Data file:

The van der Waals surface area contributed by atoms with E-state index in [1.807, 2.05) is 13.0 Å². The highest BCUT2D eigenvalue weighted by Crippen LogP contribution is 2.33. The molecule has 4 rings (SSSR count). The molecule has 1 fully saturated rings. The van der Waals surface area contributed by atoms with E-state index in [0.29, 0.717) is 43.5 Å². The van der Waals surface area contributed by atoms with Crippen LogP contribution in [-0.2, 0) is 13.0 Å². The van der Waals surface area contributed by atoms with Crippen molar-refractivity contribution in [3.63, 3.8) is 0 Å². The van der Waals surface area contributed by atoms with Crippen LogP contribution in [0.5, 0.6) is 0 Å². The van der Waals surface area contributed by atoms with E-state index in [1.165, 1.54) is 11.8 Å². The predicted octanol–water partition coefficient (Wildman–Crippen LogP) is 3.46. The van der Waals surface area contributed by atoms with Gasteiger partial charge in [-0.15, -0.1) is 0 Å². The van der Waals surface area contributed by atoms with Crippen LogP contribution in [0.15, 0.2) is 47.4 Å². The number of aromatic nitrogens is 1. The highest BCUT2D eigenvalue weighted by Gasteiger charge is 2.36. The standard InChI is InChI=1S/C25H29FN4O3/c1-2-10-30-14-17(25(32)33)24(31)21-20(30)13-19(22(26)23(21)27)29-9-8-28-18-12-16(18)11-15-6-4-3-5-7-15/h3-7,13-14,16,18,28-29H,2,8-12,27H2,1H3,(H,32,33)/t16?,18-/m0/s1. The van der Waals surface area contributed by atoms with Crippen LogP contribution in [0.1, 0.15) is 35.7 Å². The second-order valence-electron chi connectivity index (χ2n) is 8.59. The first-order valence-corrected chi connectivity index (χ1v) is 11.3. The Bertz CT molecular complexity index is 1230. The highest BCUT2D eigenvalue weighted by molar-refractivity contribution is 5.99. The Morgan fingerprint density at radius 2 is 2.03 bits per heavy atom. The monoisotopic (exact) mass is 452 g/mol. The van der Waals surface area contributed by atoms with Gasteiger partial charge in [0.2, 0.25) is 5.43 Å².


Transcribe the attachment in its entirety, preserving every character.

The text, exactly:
The van der Waals surface area contributed by atoms with E-state index in [1.807, 2.05) is 13.0 Å². The highest BCUT2D eigenvalue weighted by Crippen LogP contribution is 2.33. The molecule has 4 rings (SSSR count). The molecule has 1 fully saturated rings. The van der Waals surface area contributed by atoms with E-state index in [0.29, 0.717) is 43.5 Å². The van der Waals surface area contributed by atoms with Crippen LogP contribution in [-0.2, 0) is 13.0 Å². The van der Waals surface area contributed by atoms with Crippen molar-refractivity contribution in [3.63, 3.8) is 0 Å². The van der Waals surface area contributed by atoms with Crippen LogP contribution in [0.5, 0.6) is 0 Å². The van der Waals surface area contributed by atoms with E-state index in [1.165, 1.54) is 11.8 Å². The predicted octanol–water partition coefficient (Wildman–Crippen LogP) is 3.46. The van der Waals surface area contributed by atoms with Gasteiger partial charge in [-0.15, -0.1) is 0 Å². The van der Waals surface area contributed by atoms with Crippen LogP contribution in [0.15, 0.2) is 47.4 Å². The number of aromatic nitrogens is 1. The highest BCUT2D eigenvalue weighted by Gasteiger charge is 2.36. The standard InChI is InChI=1S/C25H29FN4O3/c1-2-10-30-14-17(25(32)33)24(31)21-20(30)13-19(22(26)23(21)27)29-9-8-28-18-12-16(18)11-15-6-4-3-5-7-15/h3-7,13-14,16,18,28-29H,2,8-12,27H2,1H3,(H,32,33)/t16?,18-/m0/s1. The van der Waals surface area contributed by atoms with Crippen LogP contribution in [0.1, 0.15) is 35.7 Å². The second-order valence-electron chi connectivity index (χ2n) is 8.59. The first-order valence-corrected chi connectivity index (χ1v) is 11.3. The Bertz CT molecular complexity index is 1230. The highest BCUT2D eigenvalue weighted by molar-refractivity contribution is 5.99. The Morgan fingerprint density at radius 2 is 2.03 bits per heavy atom. The monoisotopic (exact) mass is 452 g/mol. The van der Waals surface area contributed by atoms with Gasteiger partial charge in [0.2, 0.25) is 5.43 Å².